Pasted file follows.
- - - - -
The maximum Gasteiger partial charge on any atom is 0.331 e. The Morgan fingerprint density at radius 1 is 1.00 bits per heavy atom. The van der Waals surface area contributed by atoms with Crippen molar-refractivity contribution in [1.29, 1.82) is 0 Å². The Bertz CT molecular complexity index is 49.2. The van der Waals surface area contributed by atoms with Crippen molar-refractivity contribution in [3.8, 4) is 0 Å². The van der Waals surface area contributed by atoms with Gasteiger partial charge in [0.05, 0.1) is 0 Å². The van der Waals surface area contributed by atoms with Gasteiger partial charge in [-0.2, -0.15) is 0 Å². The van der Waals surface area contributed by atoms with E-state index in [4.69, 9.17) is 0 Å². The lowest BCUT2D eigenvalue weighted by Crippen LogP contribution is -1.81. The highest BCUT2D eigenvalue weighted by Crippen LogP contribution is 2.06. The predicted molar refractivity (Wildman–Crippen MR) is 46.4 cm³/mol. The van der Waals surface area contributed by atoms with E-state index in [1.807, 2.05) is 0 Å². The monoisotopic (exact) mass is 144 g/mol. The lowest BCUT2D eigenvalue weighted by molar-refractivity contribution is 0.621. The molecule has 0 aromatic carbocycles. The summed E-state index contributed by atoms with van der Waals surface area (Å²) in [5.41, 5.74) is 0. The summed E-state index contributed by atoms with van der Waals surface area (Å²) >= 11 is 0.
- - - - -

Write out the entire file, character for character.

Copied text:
The maximum Gasteiger partial charge on any atom is 0.331 e. The Morgan fingerprint density at radius 1 is 1.00 bits per heavy atom. The van der Waals surface area contributed by atoms with Crippen molar-refractivity contribution in [1.29, 1.82) is 0 Å². The Bertz CT molecular complexity index is 49.2. The van der Waals surface area contributed by atoms with Crippen molar-refractivity contribution in [3.8, 4) is 0 Å². The van der Waals surface area contributed by atoms with Gasteiger partial charge in [0.05, 0.1) is 0 Å². The van der Waals surface area contributed by atoms with Gasteiger partial charge in [-0.2, -0.15) is 0 Å². The van der Waals surface area contributed by atoms with E-state index in [4.69, 9.17) is 0 Å². The lowest BCUT2D eigenvalue weighted by Crippen LogP contribution is -1.81. The highest BCUT2D eigenvalue weighted by Crippen LogP contribution is 2.06. The predicted molar refractivity (Wildman–Crippen MR) is 46.4 cm³/mol. The van der Waals surface area contributed by atoms with E-state index in [1.807, 2.05) is 0 Å². The monoisotopic (exact) mass is 144 g/mol. The lowest BCUT2D eigenvalue weighted by molar-refractivity contribution is 0.621. The molecule has 0 aromatic carbocycles. The summed E-state index contributed by atoms with van der Waals surface area (Å²) in [5.41, 5.74) is 0. The summed E-state index contributed by atoms with van der Waals surface area (Å²) >= 11 is 0.